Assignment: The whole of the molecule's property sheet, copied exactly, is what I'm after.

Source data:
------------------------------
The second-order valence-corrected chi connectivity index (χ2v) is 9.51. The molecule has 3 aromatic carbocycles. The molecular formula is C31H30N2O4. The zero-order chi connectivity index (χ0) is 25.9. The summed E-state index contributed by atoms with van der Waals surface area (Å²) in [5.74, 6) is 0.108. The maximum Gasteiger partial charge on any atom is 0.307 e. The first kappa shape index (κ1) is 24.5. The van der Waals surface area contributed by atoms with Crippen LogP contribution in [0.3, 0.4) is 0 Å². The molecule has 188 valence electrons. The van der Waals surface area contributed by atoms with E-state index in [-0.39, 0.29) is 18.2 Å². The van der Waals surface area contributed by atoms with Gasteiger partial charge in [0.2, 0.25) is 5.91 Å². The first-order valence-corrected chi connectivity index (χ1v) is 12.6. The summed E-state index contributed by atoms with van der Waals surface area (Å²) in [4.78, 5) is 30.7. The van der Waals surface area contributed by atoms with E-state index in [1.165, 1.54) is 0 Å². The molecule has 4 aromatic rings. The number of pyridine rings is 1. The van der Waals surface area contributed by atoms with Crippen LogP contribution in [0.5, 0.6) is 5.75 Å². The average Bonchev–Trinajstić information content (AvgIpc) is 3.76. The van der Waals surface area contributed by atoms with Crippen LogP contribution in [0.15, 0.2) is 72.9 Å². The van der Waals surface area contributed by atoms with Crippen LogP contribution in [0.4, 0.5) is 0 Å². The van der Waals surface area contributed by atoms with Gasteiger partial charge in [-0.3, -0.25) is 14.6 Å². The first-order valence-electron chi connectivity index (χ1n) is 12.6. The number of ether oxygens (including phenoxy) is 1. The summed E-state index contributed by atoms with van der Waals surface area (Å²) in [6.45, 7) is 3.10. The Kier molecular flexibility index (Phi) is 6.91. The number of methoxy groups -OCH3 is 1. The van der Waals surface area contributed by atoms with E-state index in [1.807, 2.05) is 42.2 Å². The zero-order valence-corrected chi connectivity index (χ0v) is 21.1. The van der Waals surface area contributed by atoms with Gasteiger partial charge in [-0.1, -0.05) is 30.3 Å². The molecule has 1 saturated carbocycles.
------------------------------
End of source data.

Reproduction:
The second-order valence-corrected chi connectivity index (χ2v) is 9.51. The molecule has 3 aromatic carbocycles. The molecular formula is C31H30N2O4. The zero-order chi connectivity index (χ0) is 25.9. The summed E-state index contributed by atoms with van der Waals surface area (Å²) in [5.74, 6) is 0.108. The maximum Gasteiger partial charge on any atom is 0.307 e. The first kappa shape index (κ1) is 24.5. The van der Waals surface area contributed by atoms with Crippen LogP contribution in [0.3, 0.4) is 0 Å². The molecule has 188 valence electrons. The van der Waals surface area contributed by atoms with E-state index in [-0.39, 0.29) is 18.2 Å². The van der Waals surface area contributed by atoms with Gasteiger partial charge in [0.2, 0.25) is 5.91 Å². The first-order valence-corrected chi connectivity index (χ1v) is 12.6. The summed E-state index contributed by atoms with van der Waals surface area (Å²) in [4.78, 5) is 30.7. The van der Waals surface area contributed by atoms with E-state index in [1.165, 1.54) is 0 Å². The molecule has 4 aromatic rings. The number of pyridine rings is 1. The van der Waals surface area contributed by atoms with Crippen LogP contribution in [0.5, 0.6) is 5.75 Å². The average Bonchev–Trinajstić information content (AvgIpc) is 3.76. The van der Waals surface area contributed by atoms with Crippen LogP contribution in [0.15, 0.2) is 72.9 Å². The van der Waals surface area contributed by atoms with Crippen LogP contribution in [0.4, 0.5) is 0 Å². The van der Waals surface area contributed by atoms with Gasteiger partial charge in [-0.3, -0.25) is 14.6 Å². The first-order valence-electron chi connectivity index (χ1n) is 12.6. The number of ether oxygens (including phenoxy) is 1. The summed E-state index contributed by atoms with van der Waals surface area (Å²) in [6.45, 7) is 3.10. The Kier molecular flexibility index (Phi) is 6.91. The number of methoxy groups -OCH3 is 1. The van der Waals surface area contributed by atoms with E-state index in [1.807, 2.05) is 42.2 Å². The zero-order valence-corrected chi connectivity index (χ0v) is 21.1. The van der Waals surface area contributed by atoms with Gasteiger partial charge in [-0.1, -0.05) is 30.3 Å². The molecule has 1 saturated carbocycles.